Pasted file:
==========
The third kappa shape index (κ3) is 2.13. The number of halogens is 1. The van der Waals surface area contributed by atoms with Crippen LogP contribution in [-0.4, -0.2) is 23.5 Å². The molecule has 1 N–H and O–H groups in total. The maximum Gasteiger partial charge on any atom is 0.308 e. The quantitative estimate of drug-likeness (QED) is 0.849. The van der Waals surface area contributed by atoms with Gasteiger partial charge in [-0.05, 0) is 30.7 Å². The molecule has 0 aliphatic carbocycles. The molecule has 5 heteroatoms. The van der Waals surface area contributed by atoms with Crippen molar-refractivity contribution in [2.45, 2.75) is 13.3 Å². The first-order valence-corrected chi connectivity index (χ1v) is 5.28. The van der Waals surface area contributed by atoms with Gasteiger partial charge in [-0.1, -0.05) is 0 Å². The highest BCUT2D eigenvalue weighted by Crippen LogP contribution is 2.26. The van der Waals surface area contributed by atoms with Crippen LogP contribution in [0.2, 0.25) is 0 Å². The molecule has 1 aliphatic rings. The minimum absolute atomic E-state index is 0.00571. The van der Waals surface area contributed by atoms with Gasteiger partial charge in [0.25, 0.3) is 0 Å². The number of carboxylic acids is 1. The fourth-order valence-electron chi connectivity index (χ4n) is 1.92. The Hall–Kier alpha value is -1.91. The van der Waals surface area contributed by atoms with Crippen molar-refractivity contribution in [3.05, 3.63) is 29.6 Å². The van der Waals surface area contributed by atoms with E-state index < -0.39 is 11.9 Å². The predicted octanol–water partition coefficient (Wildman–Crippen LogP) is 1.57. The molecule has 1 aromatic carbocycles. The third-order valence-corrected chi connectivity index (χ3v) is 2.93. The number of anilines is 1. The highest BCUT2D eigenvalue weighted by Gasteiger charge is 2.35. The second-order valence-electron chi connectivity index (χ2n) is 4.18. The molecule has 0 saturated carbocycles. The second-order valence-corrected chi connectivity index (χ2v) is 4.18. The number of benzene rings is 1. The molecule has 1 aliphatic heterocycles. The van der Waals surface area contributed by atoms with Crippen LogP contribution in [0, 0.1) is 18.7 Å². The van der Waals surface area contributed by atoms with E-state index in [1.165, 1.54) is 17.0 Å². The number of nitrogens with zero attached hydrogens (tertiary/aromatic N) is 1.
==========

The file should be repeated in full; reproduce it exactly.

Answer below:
The third kappa shape index (κ3) is 2.13. The number of halogens is 1. The van der Waals surface area contributed by atoms with Crippen LogP contribution in [-0.4, -0.2) is 23.5 Å². The molecule has 1 N–H and O–H groups in total. The maximum Gasteiger partial charge on any atom is 0.308 e. The quantitative estimate of drug-likeness (QED) is 0.849. The van der Waals surface area contributed by atoms with Gasteiger partial charge in [-0.05, 0) is 30.7 Å². The molecule has 0 aliphatic carbocycles. The molecule has 5 heteroatoms. The van der Waals surface area contributed by atoms with Crippen molar-refractivity contribution in [2.45, 2.75) is 13.3 Å². The first-order valence-corrected chi connectivity index (χ1v) is 5.28. The van der Waals surface area contributed by atoms with Gasteiger partial charge in [-0.1, -0.05) is 0 Å². The highest BCUT2D eigenvalue weighted by Crippen LogP contribution is 2.26. The van der Waals surface area contributed by atoms with Crippen LogP contribution in [0.2, 0.25) is 0 Å². The molecule has 1 aliphatic rings. The minimum absolute atomic E-state index is 0.00571. The van der Waals surface area contributed by atoms with Gasteiger partial charge in [0.25, 0.3) is 0 Å². The number of carboxylic acids is 1. The fourth-order valence-electron chi connectivity index (χ4n) is 1.92. The Hall–Kier alpha value is -1.91. The van der Waals surface area contributed by atoms with Crippen molar-refractivity contribution in [3.05, 3.63) is 29.6 Å². The van der Waals surface area contributed by atoms with E-state index < -0.39 is 11.9 Å². The predicted octanol–water partition coefficient (Wildman–Crippen LogP) is 1.57. The molecule has 1 aromatic carbocycles. The third-order valence-corrected chi connectivity index (χ3v) is 2.93. The number of anilines is 1. The highest BCUT2D eigenvalue weighted by Gasteiger charge is 2.35. The second-order valence-electron chi connectivity index (χ2n) is 4.18. The molecule has 0 saturated carbocycles. The second-order valence-corrected chi connectivity index (χ2v) is 4.18. The number of benzene rings is 1. The molecule has 1 aliphatic heterocycles. The van der Waals surface area contributed by atoms with Crippen LogP contribution in [0, 0.1) is 18.7 Å². The van der Waals surface area contributed by atoms with E-state index in [1.165, 1.54) is 17.0 Å². The number of nitrogens with zero attached hydrogens (tertiary/aromatic N) is 1.